Earlier today I posted a blog discussing why the phrase "I don't know" is so ingrained in American society specifically and just society in general. From this posting, the idea came to me to create a survey to see if people would answer "I don't know" to any questions. I am going to create a survey that can be taken online, asking questions about science, religion, history, and how the world works, that the average person should be able to answer. 


I want to see how many will answer "I don't know," or "God did it," or just make stuff up. I don't care if the made-up answer is right as I am looking specifically for the answer I don't know. 


The reason I am posting here is I am looking for ideas for questions to be asked. I think this would be an interesting idea to see what people answer, and I would like them to be able to submit comments to an email address after the survey, so if anyone knows how to do that, please get in touch with me.



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Not sure exactly what type of questions you are looking for or if you want them specifically related to a belief in God.  However, something came to my mind while I was reading your discussion question.  When I was about the age of twelve or thirteen, I would ask my father questions challenging the existence of God.  They were always impossible questions to answer that no one would know but he never replied with, "I don't know", and always had some other ridiculous answer that made no sense.  One popular question I would ask frequently was, "Everything comes from something, right?  Like, babies come from a mother and a father, a plant grows from a seed, rain forms in the clouds due to evaporation, etc (I think you get the point)."  My father would always reply,"yes that's true."  Then I would ask, "So where did God come from, what created him?"  This dumb founded look would come over his face like he didn't know what to say, and he would always tell me that God has always existed and would never reply I don't know.  Well I'm sure you know I just rolled my eyes and never believed his answers.  You could ask questions like that in your survey if that's the type you are looking for.  As far as how to distribute it, 'I don't know'!
What came before the big bang? To questions like this, people are punished by Christians for saying "I don't know". I don't think that should be the case. Perhaps your focus should not be people saying I don't know, but rather why they don't know or don't care. In science, its perfectly acceptable to say I don't know. People should feel free to express their ignorance. It's only when we criticize people for not knowing that they make up ridiculous explanations. I for one would rather hear more people say "I don't know".
we don't know YET, but eventually enough evidence will have accumulated to explain it.
You could say that of any answer that appears initially as "I don't know."
"What games do the fairies at the bottom of your garden(*) play? (*) If you don't have one, imagine that you did."  That should get a suitable number of made-up responses! But it also is unlikely to elicit any "I don't know" answers }:)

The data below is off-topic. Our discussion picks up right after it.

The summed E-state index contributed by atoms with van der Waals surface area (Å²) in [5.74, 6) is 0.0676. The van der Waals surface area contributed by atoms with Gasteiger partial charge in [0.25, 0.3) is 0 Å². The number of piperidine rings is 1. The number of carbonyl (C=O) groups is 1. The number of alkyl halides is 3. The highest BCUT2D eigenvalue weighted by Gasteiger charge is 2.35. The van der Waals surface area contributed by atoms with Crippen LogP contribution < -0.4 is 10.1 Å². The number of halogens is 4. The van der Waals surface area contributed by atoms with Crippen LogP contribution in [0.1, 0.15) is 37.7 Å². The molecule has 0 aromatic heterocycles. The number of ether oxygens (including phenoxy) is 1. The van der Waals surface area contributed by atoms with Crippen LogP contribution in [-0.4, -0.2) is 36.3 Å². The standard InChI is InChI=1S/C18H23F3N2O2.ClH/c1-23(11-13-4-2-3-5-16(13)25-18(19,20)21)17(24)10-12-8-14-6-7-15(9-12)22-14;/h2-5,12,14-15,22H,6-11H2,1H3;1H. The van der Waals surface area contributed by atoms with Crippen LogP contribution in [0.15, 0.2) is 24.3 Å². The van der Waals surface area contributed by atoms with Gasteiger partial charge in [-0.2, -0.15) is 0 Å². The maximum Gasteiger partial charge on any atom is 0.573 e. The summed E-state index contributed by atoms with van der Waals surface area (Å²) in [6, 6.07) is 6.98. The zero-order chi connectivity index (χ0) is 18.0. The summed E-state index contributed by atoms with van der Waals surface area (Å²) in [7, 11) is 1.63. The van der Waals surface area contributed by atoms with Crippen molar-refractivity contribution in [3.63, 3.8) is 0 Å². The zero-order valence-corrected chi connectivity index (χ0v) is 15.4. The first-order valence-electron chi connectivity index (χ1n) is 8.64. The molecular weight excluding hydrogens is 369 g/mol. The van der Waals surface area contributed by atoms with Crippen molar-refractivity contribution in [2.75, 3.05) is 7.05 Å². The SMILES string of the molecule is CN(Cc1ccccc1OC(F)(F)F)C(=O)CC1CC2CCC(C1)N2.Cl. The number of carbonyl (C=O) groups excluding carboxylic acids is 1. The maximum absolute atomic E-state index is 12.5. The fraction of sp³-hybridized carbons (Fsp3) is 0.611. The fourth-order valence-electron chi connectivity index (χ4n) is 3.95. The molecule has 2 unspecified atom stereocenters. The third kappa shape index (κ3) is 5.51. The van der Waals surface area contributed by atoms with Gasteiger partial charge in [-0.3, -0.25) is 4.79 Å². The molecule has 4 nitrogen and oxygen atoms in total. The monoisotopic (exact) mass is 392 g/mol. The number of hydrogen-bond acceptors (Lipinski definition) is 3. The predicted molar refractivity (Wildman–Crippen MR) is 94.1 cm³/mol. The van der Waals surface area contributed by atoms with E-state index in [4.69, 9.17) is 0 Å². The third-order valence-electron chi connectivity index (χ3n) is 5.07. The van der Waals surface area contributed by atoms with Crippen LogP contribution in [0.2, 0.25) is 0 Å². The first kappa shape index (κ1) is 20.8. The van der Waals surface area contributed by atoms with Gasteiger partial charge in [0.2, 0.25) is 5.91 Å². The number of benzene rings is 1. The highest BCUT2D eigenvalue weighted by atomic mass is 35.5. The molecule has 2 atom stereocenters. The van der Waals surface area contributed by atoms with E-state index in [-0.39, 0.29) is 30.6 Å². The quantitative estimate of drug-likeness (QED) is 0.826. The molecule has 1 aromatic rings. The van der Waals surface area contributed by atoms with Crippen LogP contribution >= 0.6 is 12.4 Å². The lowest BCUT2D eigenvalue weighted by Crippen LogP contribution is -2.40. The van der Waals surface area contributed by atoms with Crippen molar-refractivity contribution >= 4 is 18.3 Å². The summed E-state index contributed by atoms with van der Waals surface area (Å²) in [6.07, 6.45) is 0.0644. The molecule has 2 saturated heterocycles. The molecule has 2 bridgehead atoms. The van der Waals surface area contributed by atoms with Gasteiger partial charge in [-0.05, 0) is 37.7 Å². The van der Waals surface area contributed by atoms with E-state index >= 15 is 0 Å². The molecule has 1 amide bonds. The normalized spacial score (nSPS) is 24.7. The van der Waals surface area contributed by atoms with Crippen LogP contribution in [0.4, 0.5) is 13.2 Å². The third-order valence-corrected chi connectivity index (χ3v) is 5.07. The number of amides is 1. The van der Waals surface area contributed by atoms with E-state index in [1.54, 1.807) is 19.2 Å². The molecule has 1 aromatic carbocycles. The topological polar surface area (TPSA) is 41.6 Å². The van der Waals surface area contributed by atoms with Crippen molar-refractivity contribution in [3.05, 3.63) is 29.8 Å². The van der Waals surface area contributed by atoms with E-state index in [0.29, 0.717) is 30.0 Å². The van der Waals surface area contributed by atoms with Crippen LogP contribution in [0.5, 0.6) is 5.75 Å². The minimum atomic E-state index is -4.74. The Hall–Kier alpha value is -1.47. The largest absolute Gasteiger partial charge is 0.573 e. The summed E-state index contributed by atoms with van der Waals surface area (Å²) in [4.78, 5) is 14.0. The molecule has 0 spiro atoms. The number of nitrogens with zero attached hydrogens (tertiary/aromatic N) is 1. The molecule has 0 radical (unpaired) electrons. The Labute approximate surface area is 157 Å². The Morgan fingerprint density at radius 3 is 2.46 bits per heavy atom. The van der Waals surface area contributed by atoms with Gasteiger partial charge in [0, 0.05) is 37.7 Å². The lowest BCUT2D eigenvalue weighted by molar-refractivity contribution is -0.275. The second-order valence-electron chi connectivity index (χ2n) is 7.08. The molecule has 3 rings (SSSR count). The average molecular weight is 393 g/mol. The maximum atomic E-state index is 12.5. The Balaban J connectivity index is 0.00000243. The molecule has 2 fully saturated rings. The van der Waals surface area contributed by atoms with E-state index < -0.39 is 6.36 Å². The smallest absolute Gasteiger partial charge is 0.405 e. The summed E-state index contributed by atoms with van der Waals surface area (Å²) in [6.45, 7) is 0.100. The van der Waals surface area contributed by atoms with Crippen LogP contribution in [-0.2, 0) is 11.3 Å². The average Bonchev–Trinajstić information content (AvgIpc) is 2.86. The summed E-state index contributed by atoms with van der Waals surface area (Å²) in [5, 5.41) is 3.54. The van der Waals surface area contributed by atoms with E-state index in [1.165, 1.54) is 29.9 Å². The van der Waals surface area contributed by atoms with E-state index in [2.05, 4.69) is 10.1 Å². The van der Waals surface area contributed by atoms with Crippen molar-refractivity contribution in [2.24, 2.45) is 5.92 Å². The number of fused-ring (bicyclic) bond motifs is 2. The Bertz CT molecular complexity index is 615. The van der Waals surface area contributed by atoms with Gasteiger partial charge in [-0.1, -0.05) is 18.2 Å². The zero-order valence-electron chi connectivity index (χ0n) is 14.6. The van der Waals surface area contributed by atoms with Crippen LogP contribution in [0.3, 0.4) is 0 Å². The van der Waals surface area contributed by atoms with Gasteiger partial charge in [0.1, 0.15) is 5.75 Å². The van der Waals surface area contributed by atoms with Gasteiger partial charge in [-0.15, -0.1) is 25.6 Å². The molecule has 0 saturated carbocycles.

Well, the obvious one: does God exist? Hopefully, you'd get mostly "I don't know" (in a perfect world, that's all you'd get for this question, but we don't live in a perfect world).


I like the "what came before the Big Bang", as well.


You should ask some more mundane questions, however. Stuff as simple as "what is the mechanism of evolution" and so on. They would give you interesting (I think) data points.

I would ask -

Do you believe in god?

Why or why not?

Are you religious?

Why or why not?

If religious, then what makes your religion the correct religion?

Do you think the people who don't share your faith will goto hell?

How do you think the universe came to be?

How do you think life started?

What is the basis of your answers to the scientific questions - religion or scientific understanding?

Science has debunked many of the explanations given by religions of the world for natural phenomena. Do you think it will continue to do so till all the answers given by religion are falsified?

Ask this one:  Why would an omnipotent, omnipresent, all-knowing, loving creator, create a world containing such an abundance and capacity for intensely exquisite misery?
They will answer because that omnipotent creator gave us the gift of free will.  The misery that we see around us every day is what we make.  If we didn't have free will we really wouldn't be able to choose anything or make any decisions.  Some people decide to cause pain.  Some people decide to bring healing.

Free will conflicts with omniscience though. Full omniscience means that god instantaneously knows everything that will ever happen. So no decision anyone makes really matters, because god knew the consequences beforehand.


Of course I have seen wannabe clever Christ-eaters will say that god doesn't know all future decisions, but only all current ones. But that's really philosophical hairsplitting to explain a concept that's completely absurd to begin with.

Leave out the "loving" and you have your answer: a psychopathic, capricious bully that enjoys messing around.


But if god existed, I can't really blame him either in a way. Ever played world simulation games like Populus or Black & White in which you literally play a god? After a while you get a bit bored and it can really be fun to mess around and torment your people. At least for a short time
Love and happiness can only be defined as subjective opposites to hate and misery. They are but extreme ends on chart, without one end, you have nothing.


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